Chief Ministers are constantly complaining that the Union government is ruining federalism by encroaching on the turf of states. Their complaints are valid. But a counter complaint would be equally valid. The states are ruining federalism by encroaching on the turf of the centre. If the Union government does not function there will be no Union. There would be no federalism because without the Union there would be no republic. As media covers the meeting between West Bengal Chief Minister Miss Mamata Banerjee and US Secretary of State Mrs. Hillary Clinton, have the full implications of the event sunk in?
|Is it proper for a foreign power to negotiate and discuss a foreign policy issue directly with a state government by circumventing the Union government?
Mrs. Clinton arrived from Bangladesh to India and made her first stop at Kolkata instead of New Delhi. Why? She wants to iron out differences between Bangladesh and the West Bengal government over sharing of the Teesta river waters. Disputes such as this deserve to be settled expeditiously. Only then might the SAARC movement evolve into a proper regional community. India most of all needs such a regional community. The world needs it equally. A South Asian Union of nations would facilitate peace and stability, create a huge and stable market and help maintain a balance of power in Asia. America wants it which is why Mrs. Clinton is intervening in the Teesta river dispute.
This is a foreign policy issue between the Indian and Bangladesh governments. The Indian government could not address the issue because it could not prevail over the Chief Minister of West Bengal. Because the Indian Union government is totally ineffective the US Secretary of State is intervening to directly persuade the West Bengal Chief Minister to accept an agreement. Regardless of whether Miss Banerjee relents or not, is it proper for a foreign power to negotiate and discuss a foreign policy issue directly with a state government by circumventing the Union government? It is improper for the Union government to meekly allow this to happen. It is equally improper for a Chief Minister to directly discuss a foreign policy issue with a foreign government after ignoring India’s own Union government.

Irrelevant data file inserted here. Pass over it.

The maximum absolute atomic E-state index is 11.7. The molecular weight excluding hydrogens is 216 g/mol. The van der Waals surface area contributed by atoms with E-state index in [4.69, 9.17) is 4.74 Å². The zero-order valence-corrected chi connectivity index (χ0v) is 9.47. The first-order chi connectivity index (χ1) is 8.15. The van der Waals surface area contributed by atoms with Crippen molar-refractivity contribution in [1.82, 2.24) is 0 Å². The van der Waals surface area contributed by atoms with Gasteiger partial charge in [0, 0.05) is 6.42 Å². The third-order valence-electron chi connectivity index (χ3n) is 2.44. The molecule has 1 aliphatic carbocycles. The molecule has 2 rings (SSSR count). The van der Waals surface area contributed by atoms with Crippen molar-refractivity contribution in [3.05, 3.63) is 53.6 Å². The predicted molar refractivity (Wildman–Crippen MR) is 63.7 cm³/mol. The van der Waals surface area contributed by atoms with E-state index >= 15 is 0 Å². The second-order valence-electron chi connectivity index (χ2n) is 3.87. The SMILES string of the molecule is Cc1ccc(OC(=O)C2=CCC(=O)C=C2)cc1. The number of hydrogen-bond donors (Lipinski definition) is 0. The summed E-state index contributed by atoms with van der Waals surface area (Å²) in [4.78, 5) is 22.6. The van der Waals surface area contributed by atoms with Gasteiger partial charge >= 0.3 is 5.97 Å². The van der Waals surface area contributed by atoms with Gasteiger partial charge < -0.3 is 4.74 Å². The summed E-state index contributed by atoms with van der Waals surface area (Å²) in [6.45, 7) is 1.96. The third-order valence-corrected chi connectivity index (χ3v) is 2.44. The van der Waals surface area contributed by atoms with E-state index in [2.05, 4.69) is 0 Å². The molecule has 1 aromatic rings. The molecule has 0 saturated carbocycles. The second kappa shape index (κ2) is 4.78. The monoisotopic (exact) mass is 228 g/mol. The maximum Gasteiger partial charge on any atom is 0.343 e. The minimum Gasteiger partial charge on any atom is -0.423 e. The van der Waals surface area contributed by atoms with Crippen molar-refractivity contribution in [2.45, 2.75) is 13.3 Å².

This has happened because it is plain for the whole world to see that there is no Union government in India that is actually functioning. It is also plain to the chief ministers who constantly complain about central interference that there is no effective Union government functioning. That is why Miss Banerjee can flout its wishes and have her way. Today it is West Bengal. Tomorrow it might be a foreign power directly negotiating between Tamil Nadu and Sri Lanka, or between Punjab and Pakistan, or between Uttar Pradesh and Nepal. India for all practical purpose could balkanize painlessly as chief ministers pursue their regional interests while an impotent Union government is unable to act.
The Union government is impotent because of a systemic flaw. In the present system of governance the Prime Minister has no mandate from the states to govern. He is elected only by the Lower House of Parliament. This dilutes demarcation of responsibility between the centre and the states to ruin federalism. This emasculates the Union government to make it ineffective in dealing with the states. Unless the explicitly written intention of the original Constitution to put in place an empowered President elected by both Houses of Parliament and all the states of the Union is respected India will never recover effective governance or national unity. The propensity to wreck the system by continuously ignoring the clear and explicit provisions of the Constitution is an invitation to disaster.